Effect of Non Genetic Factors Affecting the Survival of Lori-Bakhtiari Lambs from Birth to Yearling, utilizing Linear and Nonlinear Models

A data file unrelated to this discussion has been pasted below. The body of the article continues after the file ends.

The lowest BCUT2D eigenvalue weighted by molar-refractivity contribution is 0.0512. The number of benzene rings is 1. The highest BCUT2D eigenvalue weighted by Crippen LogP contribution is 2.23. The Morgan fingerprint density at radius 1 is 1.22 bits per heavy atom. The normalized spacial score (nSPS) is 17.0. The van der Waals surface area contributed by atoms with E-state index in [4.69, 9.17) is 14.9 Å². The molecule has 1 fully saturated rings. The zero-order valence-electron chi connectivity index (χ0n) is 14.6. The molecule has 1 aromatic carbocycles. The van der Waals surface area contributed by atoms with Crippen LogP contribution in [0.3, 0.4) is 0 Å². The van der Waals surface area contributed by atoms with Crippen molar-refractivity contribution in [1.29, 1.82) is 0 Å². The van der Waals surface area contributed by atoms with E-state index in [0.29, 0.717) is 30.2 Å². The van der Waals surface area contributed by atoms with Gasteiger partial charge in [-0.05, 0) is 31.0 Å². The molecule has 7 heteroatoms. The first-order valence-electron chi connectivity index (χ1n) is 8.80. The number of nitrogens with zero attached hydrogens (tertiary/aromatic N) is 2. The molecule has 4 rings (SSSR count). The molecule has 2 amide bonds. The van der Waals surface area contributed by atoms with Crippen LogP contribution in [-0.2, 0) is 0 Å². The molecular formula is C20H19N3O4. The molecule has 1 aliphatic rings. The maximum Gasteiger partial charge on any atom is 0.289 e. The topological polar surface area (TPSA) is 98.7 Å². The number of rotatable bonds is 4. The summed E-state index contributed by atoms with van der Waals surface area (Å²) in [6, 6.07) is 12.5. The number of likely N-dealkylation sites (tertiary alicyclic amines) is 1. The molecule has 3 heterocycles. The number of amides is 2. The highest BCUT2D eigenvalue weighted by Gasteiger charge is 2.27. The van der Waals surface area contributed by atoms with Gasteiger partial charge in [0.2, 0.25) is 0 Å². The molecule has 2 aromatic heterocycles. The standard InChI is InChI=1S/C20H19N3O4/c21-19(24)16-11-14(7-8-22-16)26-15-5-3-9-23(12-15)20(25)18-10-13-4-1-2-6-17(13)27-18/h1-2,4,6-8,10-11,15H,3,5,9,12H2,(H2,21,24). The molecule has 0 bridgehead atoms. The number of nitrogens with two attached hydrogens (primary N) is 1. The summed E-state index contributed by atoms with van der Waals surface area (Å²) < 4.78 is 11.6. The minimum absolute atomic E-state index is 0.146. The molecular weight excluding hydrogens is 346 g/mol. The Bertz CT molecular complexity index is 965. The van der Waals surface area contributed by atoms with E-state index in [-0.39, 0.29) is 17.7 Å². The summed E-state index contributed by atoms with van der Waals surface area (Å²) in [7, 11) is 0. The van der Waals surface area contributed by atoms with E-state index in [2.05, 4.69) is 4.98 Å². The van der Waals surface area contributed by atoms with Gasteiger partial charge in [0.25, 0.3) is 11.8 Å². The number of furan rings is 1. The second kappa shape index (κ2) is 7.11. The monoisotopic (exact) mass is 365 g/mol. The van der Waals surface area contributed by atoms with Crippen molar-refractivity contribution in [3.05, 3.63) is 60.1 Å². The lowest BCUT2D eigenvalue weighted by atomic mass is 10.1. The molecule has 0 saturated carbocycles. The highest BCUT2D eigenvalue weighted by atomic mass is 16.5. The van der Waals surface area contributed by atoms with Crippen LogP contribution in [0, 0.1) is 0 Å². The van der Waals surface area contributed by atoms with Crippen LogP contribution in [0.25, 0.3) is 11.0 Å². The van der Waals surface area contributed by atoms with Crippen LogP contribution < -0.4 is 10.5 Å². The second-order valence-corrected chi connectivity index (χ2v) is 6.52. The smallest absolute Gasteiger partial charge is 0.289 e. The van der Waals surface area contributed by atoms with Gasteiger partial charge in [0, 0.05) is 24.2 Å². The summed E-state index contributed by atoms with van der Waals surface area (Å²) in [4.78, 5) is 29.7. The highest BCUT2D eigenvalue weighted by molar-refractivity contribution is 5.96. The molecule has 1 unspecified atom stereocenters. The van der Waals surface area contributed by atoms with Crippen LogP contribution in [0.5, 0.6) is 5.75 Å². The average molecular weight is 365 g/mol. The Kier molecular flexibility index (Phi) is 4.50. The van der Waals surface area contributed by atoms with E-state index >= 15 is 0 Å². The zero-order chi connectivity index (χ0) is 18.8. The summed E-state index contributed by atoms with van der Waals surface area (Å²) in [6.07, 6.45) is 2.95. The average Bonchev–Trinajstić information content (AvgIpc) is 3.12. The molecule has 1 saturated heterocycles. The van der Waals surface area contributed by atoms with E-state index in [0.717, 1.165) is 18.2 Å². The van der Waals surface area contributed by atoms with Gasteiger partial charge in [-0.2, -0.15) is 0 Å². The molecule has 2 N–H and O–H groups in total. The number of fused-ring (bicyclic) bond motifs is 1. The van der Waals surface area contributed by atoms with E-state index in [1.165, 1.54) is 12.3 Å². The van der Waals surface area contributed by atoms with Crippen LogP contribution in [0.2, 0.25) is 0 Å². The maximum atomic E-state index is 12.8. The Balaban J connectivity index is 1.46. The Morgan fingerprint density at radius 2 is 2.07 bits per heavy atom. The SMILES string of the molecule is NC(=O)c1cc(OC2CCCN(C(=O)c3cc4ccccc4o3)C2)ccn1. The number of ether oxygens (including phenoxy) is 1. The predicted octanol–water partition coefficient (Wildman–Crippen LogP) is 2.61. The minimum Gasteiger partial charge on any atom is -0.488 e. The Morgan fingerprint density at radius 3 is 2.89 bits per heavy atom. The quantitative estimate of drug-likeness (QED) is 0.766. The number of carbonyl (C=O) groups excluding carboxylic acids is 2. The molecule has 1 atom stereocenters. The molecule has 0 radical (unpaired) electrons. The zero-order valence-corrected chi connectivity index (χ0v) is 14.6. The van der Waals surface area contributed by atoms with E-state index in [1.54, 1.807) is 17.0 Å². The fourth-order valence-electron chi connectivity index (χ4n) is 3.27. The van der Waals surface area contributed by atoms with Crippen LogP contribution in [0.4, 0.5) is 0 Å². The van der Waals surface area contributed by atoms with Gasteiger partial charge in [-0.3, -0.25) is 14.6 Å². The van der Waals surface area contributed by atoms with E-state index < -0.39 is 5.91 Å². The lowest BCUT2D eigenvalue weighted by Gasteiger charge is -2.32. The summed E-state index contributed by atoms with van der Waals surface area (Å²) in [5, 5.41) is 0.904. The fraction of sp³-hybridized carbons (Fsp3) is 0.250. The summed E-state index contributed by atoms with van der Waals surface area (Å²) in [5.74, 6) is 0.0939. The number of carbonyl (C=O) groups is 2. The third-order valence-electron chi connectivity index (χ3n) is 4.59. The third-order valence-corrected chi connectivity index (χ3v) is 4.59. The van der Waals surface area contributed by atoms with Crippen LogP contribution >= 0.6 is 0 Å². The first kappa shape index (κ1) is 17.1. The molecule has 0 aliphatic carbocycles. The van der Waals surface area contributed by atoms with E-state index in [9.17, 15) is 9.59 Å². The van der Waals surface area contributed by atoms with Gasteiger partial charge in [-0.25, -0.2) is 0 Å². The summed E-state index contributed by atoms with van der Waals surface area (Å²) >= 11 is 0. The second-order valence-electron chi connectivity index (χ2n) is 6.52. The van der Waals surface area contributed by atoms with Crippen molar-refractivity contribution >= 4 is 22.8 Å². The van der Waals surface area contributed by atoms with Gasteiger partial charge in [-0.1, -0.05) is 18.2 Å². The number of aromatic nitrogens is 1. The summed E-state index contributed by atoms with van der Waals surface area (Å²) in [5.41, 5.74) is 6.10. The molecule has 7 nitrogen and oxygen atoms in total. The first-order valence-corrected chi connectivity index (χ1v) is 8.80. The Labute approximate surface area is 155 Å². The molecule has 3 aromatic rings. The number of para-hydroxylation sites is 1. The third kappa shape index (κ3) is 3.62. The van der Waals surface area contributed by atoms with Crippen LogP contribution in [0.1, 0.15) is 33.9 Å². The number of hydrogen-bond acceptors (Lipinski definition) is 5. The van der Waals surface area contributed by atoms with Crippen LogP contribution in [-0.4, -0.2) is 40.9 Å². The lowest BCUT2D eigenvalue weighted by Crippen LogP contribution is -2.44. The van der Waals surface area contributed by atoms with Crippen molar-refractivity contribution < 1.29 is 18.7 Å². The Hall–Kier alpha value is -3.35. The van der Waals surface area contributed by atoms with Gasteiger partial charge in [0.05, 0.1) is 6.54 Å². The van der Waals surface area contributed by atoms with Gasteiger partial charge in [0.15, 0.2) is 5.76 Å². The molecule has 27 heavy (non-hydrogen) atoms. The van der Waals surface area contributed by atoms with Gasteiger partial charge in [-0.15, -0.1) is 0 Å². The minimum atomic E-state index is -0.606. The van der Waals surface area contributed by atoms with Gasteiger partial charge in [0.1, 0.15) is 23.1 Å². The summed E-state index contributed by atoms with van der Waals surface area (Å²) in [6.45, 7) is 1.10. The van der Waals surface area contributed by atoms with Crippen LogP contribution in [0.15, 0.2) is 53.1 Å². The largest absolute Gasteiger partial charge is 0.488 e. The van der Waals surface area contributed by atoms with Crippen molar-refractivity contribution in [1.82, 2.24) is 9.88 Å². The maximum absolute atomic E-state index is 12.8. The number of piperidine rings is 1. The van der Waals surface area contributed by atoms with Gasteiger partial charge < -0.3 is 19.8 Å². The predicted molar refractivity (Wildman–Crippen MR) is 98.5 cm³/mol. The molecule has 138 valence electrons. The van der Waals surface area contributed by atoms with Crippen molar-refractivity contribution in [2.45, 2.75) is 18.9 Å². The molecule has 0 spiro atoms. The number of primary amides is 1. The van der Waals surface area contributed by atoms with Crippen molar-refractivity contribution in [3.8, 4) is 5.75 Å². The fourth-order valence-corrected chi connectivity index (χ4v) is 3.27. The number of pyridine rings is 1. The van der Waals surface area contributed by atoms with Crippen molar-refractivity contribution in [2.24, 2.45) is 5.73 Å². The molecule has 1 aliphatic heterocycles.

Data utilized in this study were 6800 records of lambs’ life longevity, and survival rate from 263 sires and 1839 dams collected from 1989 through 2009, from the Lori-Bakhtiari flock at Shooli Station in Shahrekord. The data were analyzed, using Linear and Hazard Ratio models along with Weibul function. These models included such non genetic factors as year and month of birth, sex of lamb, type of birth, age of dam and lambs birth weight as linear and quadratic covariates. Results revealed that the overall mean of lamb’s life longevity and cumulative survival rate, up to yearling, were 301.60 days vs. 78.68%, respectively. The effect of non genetic factors on survival rate resulted from linear model were almost the same as hazard ratio model of Wiebull function. The effect of year and month of birth, sex of lamb and lamb’s birth weight as quadratic covariate were significant (p<0.05). But the effect of age of dam and type of birth were not significant (p>0.05) on the longevity of lamb’s life as well as survival rate. The survival rate and hazard ratio of lambs born in the first vs. the second months were higher vs. lower than those in the third month respectively. The male lambs suffered from a lower survival rate and higher hazard ratio than the females. Lambs with medium birth weight benefited from a higher survival rate and lower hazard ratio than lambs with either too low or too high birth weights. Although, lambs born from younger and older dams suffered from lower survival rates and higher hazard ratios, but they did not any significant differences with lambs born from middle aged dams. Twin lambs suffered from lower survival rates and higher hazard ratios than single lambs, but the differences were not significant. According to the results obtained in this study, the effect of non genetic factors on lamb’s survival rate to yearling age, achieved from liner and non linear models were similar and to increase the survival rate by correcting the non genetic factors, one could use the results obtained from either linear or non linear models.